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Biology and Life Sciences
Climate change is the most dangerous threat facing mankind in the twenty-first century and the primary driver of climate change is the carbon concentration in the atmosphere. Carbon emissions contribute to increasing the temperature of the Earth and affect health of individuals. However, there is a mildly positive aspect to climate change as well: photosynthesis in plants increases as a result of the higher concentration of carbon in the atmosphere. Although, this report will shed light on how this leads to further climate change and starts a vicious cycle of increased warming.
Carbon dioxide is one of the primary ingredients of photosynthesis in plants. So, increased carbon concentration in the atmosphere results in greater photosynthesis as the supply of raw materials increases. This leads to quicker growth of plants as carbon concentration increases in the atmosphere. This fact may be interpreted as an additional benefit of climate change but it serves to further climate change. There are two ways in which carbon emissions affect the environment: radioactively and physiologically. The latter effect is especially pertinent to plants as the evapotranspiration is significantly affected. Evidence collected over time has proved that increased carbon concentration decreases evapotranspiration over land. This results in reduced rainfall and contributes to dry atmosphere. The drier the atmosphere gets, the warmer the surface becomes. Another effect of decreased evapotranspiration is that relative humidity over land decreases. These effects combined contribute to further warming of the atmosphere, enhancing the disastrous effects of climate change.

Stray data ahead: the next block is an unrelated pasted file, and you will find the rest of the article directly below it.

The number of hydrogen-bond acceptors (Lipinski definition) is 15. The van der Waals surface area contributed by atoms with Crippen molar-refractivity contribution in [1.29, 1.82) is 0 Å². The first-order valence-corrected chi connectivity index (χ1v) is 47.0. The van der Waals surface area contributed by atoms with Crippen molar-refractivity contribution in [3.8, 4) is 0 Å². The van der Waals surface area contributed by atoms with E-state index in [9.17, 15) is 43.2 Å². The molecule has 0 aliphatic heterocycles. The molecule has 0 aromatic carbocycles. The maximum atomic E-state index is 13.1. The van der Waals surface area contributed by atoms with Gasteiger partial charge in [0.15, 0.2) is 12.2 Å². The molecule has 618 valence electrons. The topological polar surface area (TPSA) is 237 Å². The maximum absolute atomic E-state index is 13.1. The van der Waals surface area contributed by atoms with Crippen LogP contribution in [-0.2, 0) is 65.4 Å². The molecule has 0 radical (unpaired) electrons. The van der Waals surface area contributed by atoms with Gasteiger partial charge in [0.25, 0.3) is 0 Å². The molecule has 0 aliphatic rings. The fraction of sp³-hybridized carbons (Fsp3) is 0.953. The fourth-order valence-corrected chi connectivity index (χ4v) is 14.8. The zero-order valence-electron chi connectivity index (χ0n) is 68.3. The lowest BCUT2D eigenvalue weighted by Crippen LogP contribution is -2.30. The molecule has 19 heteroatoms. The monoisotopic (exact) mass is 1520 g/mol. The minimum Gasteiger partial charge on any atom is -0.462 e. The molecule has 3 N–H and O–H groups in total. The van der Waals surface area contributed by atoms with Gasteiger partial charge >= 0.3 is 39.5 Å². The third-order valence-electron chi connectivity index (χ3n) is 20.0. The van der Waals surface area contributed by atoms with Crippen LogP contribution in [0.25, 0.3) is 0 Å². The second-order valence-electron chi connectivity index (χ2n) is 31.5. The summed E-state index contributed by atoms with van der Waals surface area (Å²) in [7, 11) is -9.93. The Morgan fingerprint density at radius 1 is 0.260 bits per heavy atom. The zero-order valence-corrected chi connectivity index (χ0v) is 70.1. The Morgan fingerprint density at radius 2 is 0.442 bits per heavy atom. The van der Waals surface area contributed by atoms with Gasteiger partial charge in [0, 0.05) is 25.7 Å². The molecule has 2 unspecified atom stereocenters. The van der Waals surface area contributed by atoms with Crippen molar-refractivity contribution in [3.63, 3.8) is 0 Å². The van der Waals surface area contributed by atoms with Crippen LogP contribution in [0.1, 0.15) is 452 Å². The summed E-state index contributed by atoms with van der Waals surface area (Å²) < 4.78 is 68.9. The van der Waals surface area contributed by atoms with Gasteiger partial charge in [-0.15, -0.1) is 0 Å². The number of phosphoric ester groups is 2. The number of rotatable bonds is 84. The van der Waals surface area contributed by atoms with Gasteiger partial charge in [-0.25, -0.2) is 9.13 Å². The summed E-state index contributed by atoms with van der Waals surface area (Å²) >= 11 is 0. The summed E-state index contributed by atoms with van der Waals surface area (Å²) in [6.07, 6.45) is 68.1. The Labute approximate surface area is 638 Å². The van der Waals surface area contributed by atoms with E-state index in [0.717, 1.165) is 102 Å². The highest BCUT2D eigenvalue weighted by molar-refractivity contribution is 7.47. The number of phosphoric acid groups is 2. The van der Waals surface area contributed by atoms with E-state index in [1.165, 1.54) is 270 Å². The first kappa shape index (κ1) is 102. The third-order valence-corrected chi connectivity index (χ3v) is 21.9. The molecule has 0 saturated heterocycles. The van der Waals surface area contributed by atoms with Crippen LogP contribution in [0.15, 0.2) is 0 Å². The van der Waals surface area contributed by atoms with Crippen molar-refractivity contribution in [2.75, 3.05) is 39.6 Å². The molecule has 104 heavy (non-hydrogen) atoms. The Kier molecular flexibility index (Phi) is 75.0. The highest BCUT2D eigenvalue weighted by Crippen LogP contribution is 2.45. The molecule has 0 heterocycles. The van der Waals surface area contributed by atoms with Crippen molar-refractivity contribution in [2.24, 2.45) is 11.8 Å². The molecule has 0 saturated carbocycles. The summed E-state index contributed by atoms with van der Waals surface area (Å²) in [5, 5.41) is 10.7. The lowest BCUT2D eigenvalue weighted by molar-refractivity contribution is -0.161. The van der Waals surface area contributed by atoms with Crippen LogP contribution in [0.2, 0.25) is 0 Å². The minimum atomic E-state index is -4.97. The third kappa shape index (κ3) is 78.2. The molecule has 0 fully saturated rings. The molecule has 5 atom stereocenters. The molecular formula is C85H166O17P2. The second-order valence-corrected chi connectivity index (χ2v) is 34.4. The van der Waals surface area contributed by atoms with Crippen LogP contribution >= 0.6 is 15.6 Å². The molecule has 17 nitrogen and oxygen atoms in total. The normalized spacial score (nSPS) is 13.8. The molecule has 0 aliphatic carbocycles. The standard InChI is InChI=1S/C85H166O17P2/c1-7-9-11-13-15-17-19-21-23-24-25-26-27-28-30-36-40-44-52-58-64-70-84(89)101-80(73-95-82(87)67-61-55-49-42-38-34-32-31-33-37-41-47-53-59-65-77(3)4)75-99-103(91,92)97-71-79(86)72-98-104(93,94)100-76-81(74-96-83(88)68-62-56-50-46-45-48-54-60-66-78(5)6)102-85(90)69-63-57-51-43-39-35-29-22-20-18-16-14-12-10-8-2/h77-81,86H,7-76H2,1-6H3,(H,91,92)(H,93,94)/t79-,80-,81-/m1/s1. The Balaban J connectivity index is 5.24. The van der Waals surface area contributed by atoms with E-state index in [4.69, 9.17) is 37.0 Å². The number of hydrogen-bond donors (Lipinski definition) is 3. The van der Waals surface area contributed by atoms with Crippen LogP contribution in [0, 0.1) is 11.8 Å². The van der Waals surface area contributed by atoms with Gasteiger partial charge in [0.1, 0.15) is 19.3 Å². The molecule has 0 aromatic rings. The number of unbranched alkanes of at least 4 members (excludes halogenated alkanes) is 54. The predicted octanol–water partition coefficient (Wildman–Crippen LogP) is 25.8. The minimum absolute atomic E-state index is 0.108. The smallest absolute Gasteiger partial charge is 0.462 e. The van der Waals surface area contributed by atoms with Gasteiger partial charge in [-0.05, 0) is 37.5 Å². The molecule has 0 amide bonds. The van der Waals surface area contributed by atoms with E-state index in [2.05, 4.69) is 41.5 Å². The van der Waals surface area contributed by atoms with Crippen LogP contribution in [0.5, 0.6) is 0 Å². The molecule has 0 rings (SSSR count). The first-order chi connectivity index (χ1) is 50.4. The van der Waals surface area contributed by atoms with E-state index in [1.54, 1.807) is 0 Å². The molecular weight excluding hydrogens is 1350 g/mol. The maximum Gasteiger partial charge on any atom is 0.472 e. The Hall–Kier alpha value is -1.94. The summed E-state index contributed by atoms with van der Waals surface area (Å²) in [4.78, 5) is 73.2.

To sum it up, the increasing concentration of carbon in the atmosphere results in decreased transpiration from plants and this affects humidity. The end result is the enhanced temperature that is a result of carbon emissions and the carbon emissions further contribute to warming through physiological forcing. This forms a cycle of warming of the Earth’s surface that worsens the already dire situation due to climate change.
Cao, Long, et al. "Importance of carbon dioxide physiological forcing to future climate change." Proceedings of the National Academy of Sciences 107.21 (2010): 9513-9518.
Boucher, Olivier, Andy Jones, and Richard A. Betts. "Climate response to the physiological impact of carbon dioxide on plants in the Met Office Unified Model HadCM3." Climate Dynamics 32.2-3 (2009): 237-249.
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